Can YOU spot the fake?

by Ed Cabrera

As we predicted in 2016, cyberpropaganda is a major growth area for cybercriminals. Per that prediction, “The rise in the Internet penetration has opened the opportunity for invested parties to use the Internet as a free-for-all tool to influence public opinion to go one way or another.” Today, we know this through Wikileaks and self-proclaimed fake news websites.

Reputation Matters
Reputation is critical to organizations and individuals in our world today. Whether information is true or not sadly doesn’t matter. The reality is – once information is out there, the opinion of the general public is automatically impacted. This gives fake news a great deal of power in both political and business situations, as it can heavily impact the reputation of the targeted group or organization. And we’ve seen it in action – with cyberpropaganda campaigns attempting to sway public opinion surrounding elections in 2016 and 2017, as well as against World Anti-Doping Agency (WADA) and other organizations.

Protecting against it
Trend Micro’s latest report, “The Fake News Machine,” provides in depth analysis of how this works, and how cybercriminals have capitalized on this huge growth area. Researchers Lion Gu, Vladimir Kropotov, and Fyodor Yarochkin dug through online marketplaces, both on the surface and Deep Web, to identify how cyberpropaganda campaigns are being sold. Fake News today stands on three pillars – social networks, tools and services and motivations – which enable the successful propagation and success of these campaigns.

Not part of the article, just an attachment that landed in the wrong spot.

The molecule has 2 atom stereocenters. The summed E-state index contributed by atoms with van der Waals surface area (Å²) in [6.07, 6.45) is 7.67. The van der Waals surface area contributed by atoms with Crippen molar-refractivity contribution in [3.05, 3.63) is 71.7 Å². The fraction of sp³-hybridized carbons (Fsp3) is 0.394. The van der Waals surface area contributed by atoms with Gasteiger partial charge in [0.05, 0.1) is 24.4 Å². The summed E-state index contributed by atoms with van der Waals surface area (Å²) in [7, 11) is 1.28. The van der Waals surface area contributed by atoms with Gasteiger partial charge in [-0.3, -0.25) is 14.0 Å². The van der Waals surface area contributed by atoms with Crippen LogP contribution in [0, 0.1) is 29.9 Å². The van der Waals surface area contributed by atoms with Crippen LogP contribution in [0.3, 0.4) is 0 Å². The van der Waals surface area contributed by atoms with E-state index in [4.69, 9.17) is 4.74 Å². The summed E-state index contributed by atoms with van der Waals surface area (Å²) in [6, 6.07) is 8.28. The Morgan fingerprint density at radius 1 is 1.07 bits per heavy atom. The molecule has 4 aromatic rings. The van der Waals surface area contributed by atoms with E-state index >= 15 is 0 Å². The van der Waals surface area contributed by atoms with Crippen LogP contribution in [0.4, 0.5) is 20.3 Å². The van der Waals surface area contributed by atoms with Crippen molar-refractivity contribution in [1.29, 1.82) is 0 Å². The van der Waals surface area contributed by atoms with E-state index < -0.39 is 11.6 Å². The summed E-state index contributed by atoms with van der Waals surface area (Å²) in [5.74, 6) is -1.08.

While government and social networking sites are actively working to stop the impactful spread of fake news, individuals can also take steps to impede its effect. Here are some signs users can look for to identify fake news:

  • Hyperbolic and clickbait headlines
  • Suspicious website domains that spoof legitimate news media
  • Misspellings in content and awkwardly laid out website
  • Obviously edited photos and images
  • No publishing timestamps
  • No author, sources or data

Read more about Fake News and how it’s become such a growth are of cybercrime here.

 

 

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